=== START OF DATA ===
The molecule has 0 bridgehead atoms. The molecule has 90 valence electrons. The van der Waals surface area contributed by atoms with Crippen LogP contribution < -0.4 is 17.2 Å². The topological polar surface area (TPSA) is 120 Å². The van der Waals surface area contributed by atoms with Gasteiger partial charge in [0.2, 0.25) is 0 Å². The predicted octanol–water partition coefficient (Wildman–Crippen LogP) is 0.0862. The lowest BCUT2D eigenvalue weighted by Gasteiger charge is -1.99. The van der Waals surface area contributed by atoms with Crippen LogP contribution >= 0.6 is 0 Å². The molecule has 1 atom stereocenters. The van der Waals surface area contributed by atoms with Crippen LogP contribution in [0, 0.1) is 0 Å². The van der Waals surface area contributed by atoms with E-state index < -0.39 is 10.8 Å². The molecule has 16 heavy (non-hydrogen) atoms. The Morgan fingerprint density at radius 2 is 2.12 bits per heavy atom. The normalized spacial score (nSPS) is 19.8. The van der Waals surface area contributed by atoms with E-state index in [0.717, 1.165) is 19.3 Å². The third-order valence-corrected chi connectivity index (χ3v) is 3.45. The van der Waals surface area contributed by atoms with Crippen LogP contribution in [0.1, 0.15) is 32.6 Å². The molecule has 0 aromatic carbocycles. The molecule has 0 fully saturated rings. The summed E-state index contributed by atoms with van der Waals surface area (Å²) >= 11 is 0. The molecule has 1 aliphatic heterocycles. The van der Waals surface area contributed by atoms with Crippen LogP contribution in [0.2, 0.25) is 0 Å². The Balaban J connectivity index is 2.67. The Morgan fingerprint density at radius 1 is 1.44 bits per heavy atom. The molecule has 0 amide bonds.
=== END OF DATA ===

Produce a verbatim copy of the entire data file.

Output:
The molecule has 0 bridgehead atoms. The molecule has 90 valence electrons. The van der Waals surface area contributed by atoms with Crippen LogP contribution < -0.4 is 17.2 Å². The topological polar surface area (TPSA) is 120 Å². The van der Waals surface area contributed by atoms with Gasteiger partial charge in [0.2, 0.25) is 0 Å². The predicted octanol–water partition coefficient (Wildman–Crippen LogP) is 0.0862. The lowest BCUT2D eigenvalue weighted by Gasteiger charge is -1.99. The van der Waals surface area contributed by atoms with Crippen LogP contribution >= 0.6 is 0 Å². The molecule has 1 atom stereocenters. The van der Waals surface area contributed by atoms with Crippen LogP contribution in [0, 0.1) is 0 Å². The van der Waals surface area contributed by atoms with E-state index < -0.39 is 10.8 Å². The molecule has 16 heavy (non-hydrogen) atoms. The Morgan fingerprint density at radius 2 is 2.12 bits per heavy atom. The normalized spacial score (nSPS) is 19.8. The van der Waals surface area contributed by atoms with E-state index in [0.717, 1.165) is 19.3 Å². The third-order valence-corrected chi connectivity index (χ3v) is 3.45. The van der Waals surface area contributed by atoms with Crippen LogP contribution in [0.1, 0.15) is 32.6 Å². The molecule has 0 aromatic carbocycles. The molecule has 0 fully saturated rings. The summed E-state index contributed by atoms with van der Waals surface area (Å²) >= 11 is 0. The molecule has 1 aliphatic heterocycles. The van der Waals surface area contributed by atoms with Crippen LogP contribution in [0.2, 0.25) is 0 Å². The Balaban J connectivity index is 2.67. The Morgan fingerprint density at radius 1 is 1.44 bits per heavy atom. The molecule has 0 amide bonds.